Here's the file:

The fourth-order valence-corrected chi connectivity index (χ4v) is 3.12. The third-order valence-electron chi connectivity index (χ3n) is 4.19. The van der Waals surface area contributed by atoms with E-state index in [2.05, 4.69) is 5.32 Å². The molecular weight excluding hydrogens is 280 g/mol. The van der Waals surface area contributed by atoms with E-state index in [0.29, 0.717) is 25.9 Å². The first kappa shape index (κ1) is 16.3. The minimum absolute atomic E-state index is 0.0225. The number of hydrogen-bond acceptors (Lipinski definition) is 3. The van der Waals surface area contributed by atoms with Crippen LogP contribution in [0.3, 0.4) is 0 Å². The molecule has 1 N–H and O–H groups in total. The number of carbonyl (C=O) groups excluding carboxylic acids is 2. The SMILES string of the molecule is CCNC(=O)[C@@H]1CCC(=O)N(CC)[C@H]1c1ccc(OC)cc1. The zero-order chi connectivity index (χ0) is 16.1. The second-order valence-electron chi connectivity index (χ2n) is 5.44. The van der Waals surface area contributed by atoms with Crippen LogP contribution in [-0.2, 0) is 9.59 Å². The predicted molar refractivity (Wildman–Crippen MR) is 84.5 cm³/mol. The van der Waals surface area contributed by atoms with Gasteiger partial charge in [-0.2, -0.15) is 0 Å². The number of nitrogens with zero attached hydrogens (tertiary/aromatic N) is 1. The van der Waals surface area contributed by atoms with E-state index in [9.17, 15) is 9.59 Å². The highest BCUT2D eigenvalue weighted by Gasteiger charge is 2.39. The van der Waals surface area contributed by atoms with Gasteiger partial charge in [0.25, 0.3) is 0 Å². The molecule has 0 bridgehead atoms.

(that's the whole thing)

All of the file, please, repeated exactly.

The fourth-order valence-corrected chi connectivity index (χ4v) is 3.12. The third-order valence-electron chi connectivity index (χ3n) is 4.19. The van der Waals surface area contributed by atoms with E-state index in [2.05, 4.69) is 5.32 Å². The molecular weight excluding hydrogens is 280 g/mol. The van der Waals surface area contributed by atoms with E-state index in [0.29, 0.717) is 25.9 Å². The first kappa shape index (κ1) is 16.3. The minimum absolute atomic E-state index is 0.0225. The number of hydrogen-bond acceptors (Lipinski definition) is 3. The van der Waals surface area contributed by atoms with Crippen LogP contribution in [0.3, 0.4) is 0 Å². The molecule has 1 N–H and O–H groups in total. The number of carbonyl (C=O) groups excluding carboxylic acids is 2. The SMILES string of the molecule is CCNC(=O)[C@@H]1CCC(=O)N(CC)[C@H]1c1ccc(OC)cc1. The zero-order chi connectivity index (χ0) is 16.1. The second-order valence-electron chi connectivity index (χ2n) is 5.44. The van der Waals surface area contributed by atoms with Crippen LogP contribution in [-0.2, 0) is 9.59 Å². The predicted molar refractivity (Wildman–Crippen MR) is 84.5 cm³/mol. The van der Waals surface area contributed by atoms with Gasteiger partial charge in [-0.2, -0.15) is 0 Å². The number of nitrogens with zero attached hydrogens (tertiary/aromatic N) is 1. The van der Waals surface area contributed by atoms with E-state index in [9.17, 15) is 9.59 Å². The highest BCUT2D eigenvalue weighted by Gasteiger charge is 2.39. The van der Waals surface area contributed by atoms with Gasteiger partial charge in [0.25, 0.3) is 0 Å². The molecule has 0 bridgehead atoms.